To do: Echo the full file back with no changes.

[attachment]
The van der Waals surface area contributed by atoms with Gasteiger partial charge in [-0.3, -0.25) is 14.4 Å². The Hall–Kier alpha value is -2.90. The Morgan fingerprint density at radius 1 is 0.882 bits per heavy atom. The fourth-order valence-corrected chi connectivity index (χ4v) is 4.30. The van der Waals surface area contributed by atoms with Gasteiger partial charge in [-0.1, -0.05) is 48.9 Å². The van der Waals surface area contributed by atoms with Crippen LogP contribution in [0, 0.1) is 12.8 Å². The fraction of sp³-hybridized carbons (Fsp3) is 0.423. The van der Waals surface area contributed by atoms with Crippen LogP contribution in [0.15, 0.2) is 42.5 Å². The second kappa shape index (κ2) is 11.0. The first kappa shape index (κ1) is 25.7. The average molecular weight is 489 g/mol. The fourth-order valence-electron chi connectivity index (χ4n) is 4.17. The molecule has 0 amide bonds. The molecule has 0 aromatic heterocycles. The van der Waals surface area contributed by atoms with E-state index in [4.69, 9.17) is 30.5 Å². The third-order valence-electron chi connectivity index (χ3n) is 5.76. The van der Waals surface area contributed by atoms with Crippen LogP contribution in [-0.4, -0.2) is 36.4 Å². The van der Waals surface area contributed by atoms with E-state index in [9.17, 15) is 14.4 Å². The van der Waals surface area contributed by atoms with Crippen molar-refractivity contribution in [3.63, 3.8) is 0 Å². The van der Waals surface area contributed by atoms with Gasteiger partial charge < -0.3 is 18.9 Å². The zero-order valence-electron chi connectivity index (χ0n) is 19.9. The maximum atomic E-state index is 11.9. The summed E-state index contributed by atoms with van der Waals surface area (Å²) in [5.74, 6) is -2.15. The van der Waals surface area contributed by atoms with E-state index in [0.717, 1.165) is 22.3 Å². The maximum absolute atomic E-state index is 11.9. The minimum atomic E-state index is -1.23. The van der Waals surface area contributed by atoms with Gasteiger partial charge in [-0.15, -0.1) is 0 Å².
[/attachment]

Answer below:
The van der Waals surface area contributed by atoms with Gasteiger partial charge in [-0.3, -0.25) is 14.4 Å². The Hall–Kier alpha value is -2.90. The Morgan fingerprint density at radius 1 is 0.882 bits per heavy atom. The fourth-order valence-corrected chi connectivity index (χ4v) is 4.30. The van der Waals surface area contributed by atoms with Gasteiger partial charge in [-0.1, -0.05) is 48.9 Å². The van der Waals surface area contributed by atoms with Crippen LogP contribution in [0, 0.1) is 12.8 Å². The fraction of sp³-hybridized carbons (Fsp3) is 0.423. The van der Waals surface area contributed by atoms with Crippen LogP contribution in [0.15, 0.2) is 42.5 Å². The second kappa shape index (κ2) is 11.0. The first kappa shape index (κ1) is 25.7. The average molecular weight is 489 g/mol. The fourth-order valence-electron chi connectivity index (χ4n) is 4.17. The molecule has 0 amide bonds. The molecule has 0 aromatic heterocycles. The van der Waals surface area contributed by atoms with E-state index in [4.69, 9.17) is 30.5 Å². The third-order valence-electron chi connectivity index (χ3n) is 5.76. The van der Waals surface area contributed by atoms with Crippen LogP contribution in [-0.4, -0.2) is 36.4 Å². The van der Waals surface area contributed by atoms with E-state index in [9.17, 15) is 14.4 Å². The van der Waals surface area contributed by atoms with Crippen molar-refractivity contribution in [3.63, 3.8) is 0 Å². The van der Waals surface area contributed by atoms with Gasteiger partial charge < -0.3 is 18.9 Å². The zero-order valence-electron chi connectivity index (χ0n) is 19.9. The maximum atomic E-state index is 11.9. The summed E-state index contributed by atoms with van der Waals surface area (Å²) in [5.74, 6) is -2.15. The van der Waals surface area contributed by atoms with E-state index in [0.717, 1.165) is 22.3 Å². The maximum absolute atomic E-state index is 11.9. The minimum atomic E-state index is -1.23. The van der Waals surface area contributed by atoms with Gasteiger partial charge in [-0.15, -0.1) is 0 Å².